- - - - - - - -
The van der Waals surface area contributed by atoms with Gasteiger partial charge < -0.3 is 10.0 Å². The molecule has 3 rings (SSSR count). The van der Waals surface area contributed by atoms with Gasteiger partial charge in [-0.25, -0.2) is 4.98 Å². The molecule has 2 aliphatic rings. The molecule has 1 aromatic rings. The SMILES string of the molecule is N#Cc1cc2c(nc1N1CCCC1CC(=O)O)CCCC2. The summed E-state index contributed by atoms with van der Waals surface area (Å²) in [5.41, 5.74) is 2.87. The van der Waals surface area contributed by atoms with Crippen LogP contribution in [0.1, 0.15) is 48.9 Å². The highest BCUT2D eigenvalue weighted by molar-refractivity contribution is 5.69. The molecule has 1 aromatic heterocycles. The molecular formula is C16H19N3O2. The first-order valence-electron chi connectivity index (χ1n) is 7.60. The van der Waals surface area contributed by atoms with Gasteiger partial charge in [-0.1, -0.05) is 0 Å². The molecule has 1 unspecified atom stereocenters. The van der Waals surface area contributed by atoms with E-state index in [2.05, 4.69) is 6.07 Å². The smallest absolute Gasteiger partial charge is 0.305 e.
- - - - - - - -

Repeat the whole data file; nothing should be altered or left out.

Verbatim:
The van der Waals surface area contributed by atoms with Gasteiger partial charge < -0.3 is 10.0 Å². The molecule has 3 rings (SSSR count). The van der Waals surface area contributed by atoms with Gasteiger partial charge in [-0.25, -0.2) is 4.98 Å². The molecule has 2 aliphatic rings. The molecule has 1 aromatic rings. The SMILES string of the molecule is N#Cc1cc2c(nc1N1CCCC1CC(=O)O)CCCC2. The summed E-state index contributed by atoms with van der Waals surface area (Å²) in [5.41, 5.74) is 2.87. The van der Waals surface area contributed by atoms with Crippen LogP contribution in [0.1, 0.15) is 48.9 Å². The highest BCUT2D eigenvalue weighted by molar-refractivity contribution is 5.69. The molecule has 1 aromatic heterocycles. The molecular formula is C16H19N3O2. The first-order valence-electron chi connectivity index (χ1n) is 7.60. The van der Waals surface area contributed by atoms with Gasteiger partial charge in [-0.1, -0.05) is 0 Å². The molecule has 1 unspecified atom stereocenters. The van der Waals surface area contributed by atoms with E-state index in [2.05, 4.69) is 6.07 Å². The smallest absolute Gasteiger partial charge is 0.305 e.